Bali airport reopens but Agung volcano at "maximum risk" of eruption

Mount Agung's mighty ash cloud hides rising molten lava
Mount Agung's mighty ash cloud hides rising molten lava Copyright Antara Foto/Nyoman Budhiana/via REUTERS
By Robert Hackwill
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Bali's international airport is to reopen after being closed for three days after ash from Mount Agung grounded planes.

Indonesia's President Joko Widodo implored residents living in a zone around Agung deemed at risk to seek refuge in emergency centres, as winds sending an ash cloud southwest across the island that halted flights changed direction.

Continuous and powerful tremors from the volcano have forced the evacuation of more than 100,000 people, as the last big eruption, in 1963, had similar warning signs. Alert levels are now at their highest.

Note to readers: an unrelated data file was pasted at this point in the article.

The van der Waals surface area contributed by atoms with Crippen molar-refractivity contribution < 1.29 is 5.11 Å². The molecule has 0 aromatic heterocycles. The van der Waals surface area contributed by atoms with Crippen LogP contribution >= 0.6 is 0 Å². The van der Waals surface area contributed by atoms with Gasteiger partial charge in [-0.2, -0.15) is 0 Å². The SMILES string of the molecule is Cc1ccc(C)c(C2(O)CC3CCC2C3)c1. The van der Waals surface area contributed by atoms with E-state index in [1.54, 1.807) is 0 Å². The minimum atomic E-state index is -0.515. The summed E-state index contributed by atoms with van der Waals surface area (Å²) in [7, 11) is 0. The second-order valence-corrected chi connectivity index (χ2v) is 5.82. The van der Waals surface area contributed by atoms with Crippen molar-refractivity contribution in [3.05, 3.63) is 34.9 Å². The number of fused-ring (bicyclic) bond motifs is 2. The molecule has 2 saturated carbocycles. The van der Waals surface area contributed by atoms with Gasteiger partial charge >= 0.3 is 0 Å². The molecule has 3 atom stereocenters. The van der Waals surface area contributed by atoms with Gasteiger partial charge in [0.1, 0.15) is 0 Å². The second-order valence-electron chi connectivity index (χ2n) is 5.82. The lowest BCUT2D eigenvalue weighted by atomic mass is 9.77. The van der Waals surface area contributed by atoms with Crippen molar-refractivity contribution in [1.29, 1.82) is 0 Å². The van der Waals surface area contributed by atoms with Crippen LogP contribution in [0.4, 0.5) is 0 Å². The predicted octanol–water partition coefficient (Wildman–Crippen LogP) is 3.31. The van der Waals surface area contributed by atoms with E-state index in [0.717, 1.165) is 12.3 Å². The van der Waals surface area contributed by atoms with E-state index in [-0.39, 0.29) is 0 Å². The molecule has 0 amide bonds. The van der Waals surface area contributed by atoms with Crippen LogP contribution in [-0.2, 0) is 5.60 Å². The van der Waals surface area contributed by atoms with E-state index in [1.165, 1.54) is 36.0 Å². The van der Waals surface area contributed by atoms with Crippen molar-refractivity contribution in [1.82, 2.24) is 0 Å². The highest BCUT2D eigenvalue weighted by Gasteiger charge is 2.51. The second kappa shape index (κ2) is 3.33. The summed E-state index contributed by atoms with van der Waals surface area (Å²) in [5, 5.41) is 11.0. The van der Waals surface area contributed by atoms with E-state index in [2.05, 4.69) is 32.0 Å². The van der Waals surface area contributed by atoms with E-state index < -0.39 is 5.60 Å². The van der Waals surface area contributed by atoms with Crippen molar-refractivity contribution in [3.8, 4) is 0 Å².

It means tens of thousands of tourists are stranded on the island. One estimate said 59,000 holidaymakers were trapped, but the change in wind direction means jet engines can now fly safely again away from particulate-laden air. 

For those evacuated temporary shelters have been set up for some of the people from the 22 villages within a near-10-kilometre "red zone" told to leave their homes "immediately".

After a week of producing ash Agong is now brimming with molten lava and could erupt at any time. The 1963 event killed more than 1000 people and razed several villages.

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